The world’s beaches are being mined for sand for a variety of uses (aggregate in concrete, fill, beach renourishment). The practice is often very destructive and poorly managed (or unmanaged). This is a global phenomenon (Morocco, Caribbean Islands, India, South Africa and more). This theft of beach and dune sand is a direct cause of erosion along many shorelines. It is very damaging to the beach fauna and flora, ruinous to beach aesthetics, and frequently causes environmental damage to other coastal ecosystems associated with the beach such as wetlands.
Another major impact of beach sand mining is the loss of protection from storms surges associated with tropical cyclones and tsunamis. Some communities affected by the 2004 tsunami in the Indian Ocean had higher storm surges probably due to beach sand mining resulting in fatalities. Sometimes it is difficult to tell that a beach has been mined. Sand extraction becomes difficult to recognize as the beach readjusts to a new profile after a few storms. But historic accounts of beaches in the Caribbean often reveal that beaches have been narrowed considerably. Mining is particularly senseless in a time of rising sea level when sand is sorely needed as a storm energy buffer.
Surfing in / Sand Mining
I’ve heard that man’s best friend in not the dog, but reinforced concrete…
Allegations of illegal beach sand mining in southern Tamil Nadu gain considerable strength.
The pillaging of sand is a growing practice in the world. Taken by hand, three or four meters deep in the Maldives archipelago, or transported on a donkey, or sucked up by huge sand boats in Asia, coastal sand mining, authorized or unlawful, is exploding.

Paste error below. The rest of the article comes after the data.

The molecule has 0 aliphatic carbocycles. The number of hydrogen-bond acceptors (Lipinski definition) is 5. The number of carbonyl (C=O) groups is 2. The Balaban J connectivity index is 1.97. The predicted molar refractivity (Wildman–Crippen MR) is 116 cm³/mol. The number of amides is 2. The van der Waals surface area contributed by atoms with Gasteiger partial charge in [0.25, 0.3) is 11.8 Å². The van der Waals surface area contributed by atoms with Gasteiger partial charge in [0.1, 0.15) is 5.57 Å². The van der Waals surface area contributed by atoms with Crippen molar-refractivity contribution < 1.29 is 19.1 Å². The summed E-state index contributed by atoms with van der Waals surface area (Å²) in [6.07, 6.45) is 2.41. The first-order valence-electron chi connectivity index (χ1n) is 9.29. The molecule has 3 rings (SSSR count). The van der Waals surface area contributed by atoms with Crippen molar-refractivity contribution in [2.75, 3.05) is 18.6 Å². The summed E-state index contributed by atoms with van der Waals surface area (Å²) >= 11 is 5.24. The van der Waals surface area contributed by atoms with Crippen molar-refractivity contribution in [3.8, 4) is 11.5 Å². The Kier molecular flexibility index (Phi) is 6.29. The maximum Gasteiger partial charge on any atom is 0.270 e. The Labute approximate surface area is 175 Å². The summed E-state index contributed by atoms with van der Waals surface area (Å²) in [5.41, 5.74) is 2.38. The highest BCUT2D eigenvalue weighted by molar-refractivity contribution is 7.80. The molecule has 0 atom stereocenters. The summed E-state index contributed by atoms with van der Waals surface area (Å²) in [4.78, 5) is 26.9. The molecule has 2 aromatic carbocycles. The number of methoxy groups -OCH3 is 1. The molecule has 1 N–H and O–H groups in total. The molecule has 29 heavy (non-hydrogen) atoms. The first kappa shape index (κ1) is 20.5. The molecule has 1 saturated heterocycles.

With inviting beaches that run for miles along South Florida’s shores, it is easy to put sand into the same category as turbo air-conditioning and a decent mojito…something ever present and easily taken for granted.
Beach Sand Mining activities in Tamil Nadu, are not only destroying the environment but also creating health issues for the people living on the coast line.
Some of South Florida’s most popular beaches will be particularly vulnerable to erosion and major damage if the state experiences a series of hurricanes, as it did in 2004 and 2005, because officials have run out of an important material: sand.
For centuries, the massive sand dunes overlooking the warm waters off the South African east coast have created a majestic scenery, acting as a natural wall between the sea and the land environment. In recent years, mining companies have been eager to dig inside these dunes to extract the valuable minerals they contain.
People from Viapar, a coastal village in Tamil Nadu’s Tuticorin district, say they have never seen sea waves reach so close to their homes. Several neighbouring villages echo the same story as years of illegal mining have led to heavy beach erosion across the region.
New signs have emerged in recent days which indicate that extreme measures are being taken in order to suppress evidence of the pernicious effects of the energy extraction method known as hydraulic fracturing, or “fracking”.